The barangay’s main sitio called Upper Katablangan is about 20 kilometers from Conner town proper in Apayao through a steep, narrow and dangerous dirt road that runs parallel and repeatedly crosses Matalag River. The river is a major tributary of the Chico River that is a tributary of the mighty Cagayan River itself, the country’s longest and biggest. Fed by forest streams on parts of the Cordillera yet undamaged by logging and mining companies, Matalag’s cold waters run swift and strong, burbling its winding way down to the Chico. Swidden farms have been hacked out of the forests where the topography allows, but Matalag’s banks are mostly steep on which precariously perch the narrow and muddy road that leads to Katablangan, often broken by brooks created by dozens of waterfalls along the way.

The Matalag River behind Upper Katablangan’s micro-hydro power station. (R.Villanueva/Kodao)

Katablangan lies at the end of that road, on a narrow bowl-shaped valley carved from the mountains by the river. Because of its elevation, fog greets Katablangan most mornings while low-lying clouds usher evenings earlier. Summer heat is tempered by the shade the mountains blanket the community with. At the edge of a village runs Matalag’s headwaters that feed the people with freshwater delights such as wild river crabs and the northern favorite igat (river eel). Pako (fern) and other edible plants still grow abundant that residents pick on their way home from a refreshing dip to go along with meat from wild boars and deer that remain abundant in the surrounding forests.

The Isnegs of Katablangan are farmers who plant rice and corn, crops they bring downstream to sell to traders after each harvest. They are also skilled wood and rattan-workers, spurred by lumber judiciously harvested from the surrounding mountains. Their basi (sugarcane wine) have also become famous outside of Conner.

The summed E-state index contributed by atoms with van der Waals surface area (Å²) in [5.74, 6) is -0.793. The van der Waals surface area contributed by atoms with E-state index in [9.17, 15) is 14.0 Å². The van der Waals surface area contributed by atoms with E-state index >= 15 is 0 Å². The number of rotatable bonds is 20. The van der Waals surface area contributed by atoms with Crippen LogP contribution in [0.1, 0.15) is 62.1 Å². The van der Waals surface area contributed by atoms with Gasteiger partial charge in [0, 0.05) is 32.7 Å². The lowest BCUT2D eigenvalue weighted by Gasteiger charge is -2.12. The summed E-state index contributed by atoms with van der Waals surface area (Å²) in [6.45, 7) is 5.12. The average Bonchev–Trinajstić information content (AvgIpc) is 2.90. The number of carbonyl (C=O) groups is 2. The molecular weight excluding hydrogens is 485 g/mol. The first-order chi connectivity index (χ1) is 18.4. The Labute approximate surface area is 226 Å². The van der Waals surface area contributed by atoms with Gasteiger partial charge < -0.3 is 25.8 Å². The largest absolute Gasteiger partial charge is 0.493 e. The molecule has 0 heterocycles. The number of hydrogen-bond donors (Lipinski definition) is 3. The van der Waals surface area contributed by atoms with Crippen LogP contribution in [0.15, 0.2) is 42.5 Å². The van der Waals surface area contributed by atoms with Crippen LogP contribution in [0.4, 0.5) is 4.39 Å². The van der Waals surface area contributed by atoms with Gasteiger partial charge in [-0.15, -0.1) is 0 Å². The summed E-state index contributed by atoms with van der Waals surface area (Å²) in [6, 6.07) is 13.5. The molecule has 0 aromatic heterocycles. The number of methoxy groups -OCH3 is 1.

Still, the Katablanganons wanted electricity, just like their fellow Isnegs in Dulao.

Six years of building

In 1996, Katablangan finally sent delegations to talk to the Catholic parish priests of Conner as well as Kabugao and Tabuk in now separate Kalinga province to learn more about renewable energy projects such as in Dulao. They learned other communities in Kalinga and Abra have started their own micro-hydro projects and became more determined to have their own. They were told to contact the group Sibol ng Agham at Teknolohiya (SIBAT) that provided technical assistance for the construction of the Dulao micro-hydro project.

Sibol ng Agham at Teknolohiya [SIBAT] engineer Jaymart Erasquin [standing] with Isneg micro-hydro project operators in Apayao Province. (R. Villanueva/Kodao)

That same year, SIBAT engineer Cris Alfonso and Catholic missionary Bro. Aloi Goldberger visited Katablangan twice to conduct feasibility studies. After their second visit, the two experts instructed the community on how to begin preliminary works after concluding that Katablangan is ideally suited for a micro-hydro electricity project.

“We were so excited that hardly did the two rounded the bend out of our village that we started building our mini-dam and digging the canal to where we would eventually construct our power station,” Dalma said.